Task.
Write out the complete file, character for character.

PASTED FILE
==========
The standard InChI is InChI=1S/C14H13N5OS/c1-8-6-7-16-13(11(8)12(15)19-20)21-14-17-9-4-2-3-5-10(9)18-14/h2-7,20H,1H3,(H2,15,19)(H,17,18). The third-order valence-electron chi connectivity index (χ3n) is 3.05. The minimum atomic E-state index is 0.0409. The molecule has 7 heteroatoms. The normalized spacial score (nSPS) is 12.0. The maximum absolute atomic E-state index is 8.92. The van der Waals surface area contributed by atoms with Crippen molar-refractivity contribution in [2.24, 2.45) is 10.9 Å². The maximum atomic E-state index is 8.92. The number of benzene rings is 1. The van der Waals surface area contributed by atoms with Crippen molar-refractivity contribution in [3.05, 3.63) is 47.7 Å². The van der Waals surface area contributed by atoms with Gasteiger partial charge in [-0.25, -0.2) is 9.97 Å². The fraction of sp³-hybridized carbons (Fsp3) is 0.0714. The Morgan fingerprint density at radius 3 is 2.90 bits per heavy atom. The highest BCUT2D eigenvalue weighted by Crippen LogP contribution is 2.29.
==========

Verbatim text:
The standard InChI is InChI=1S/C14H13N5OS/c1-8-6-7-16-13(11(8)12(15)19-20)21-14-17-9-4-2-3-5-10(9)18-14/h2-7,20H,1H3,(H2,15,19)(H,17,18). The third-order valence-electron chi connectivity index (χ3n) is 3.05. The minimum atomic E-state index is 0.0409. The molecule has 7 heteroatoms. The normalized spacial score (nSPS) is 12.0. The maximum absolute atomic E-state index is 8.92. The van der Waals surface area contributed by atoms with Crippen molar-refractivity contribution in [2.24, 2.45) is 10.9 Å². The maximum atomic E-state index is 8.92. The number of benzene rings is 1. The van der Waals surface area contributed by atoms with Crippen molar-refractivity contribution in [3.05, 3.63) is 47.7 Å². The van der Waals surface area contributed by atoms with Gasteiger partial charge in [-0.25, -0.2) is 9.97 Å². The fraction of sp³-hybridized carbons (Fsp3) is 0.0714. The Morgan fingerprint density at radius 3 is 2.90 bits per heavy atom. The highest BCUT2D eigenvalue weighted by Crippen LogP contribution is 2.29.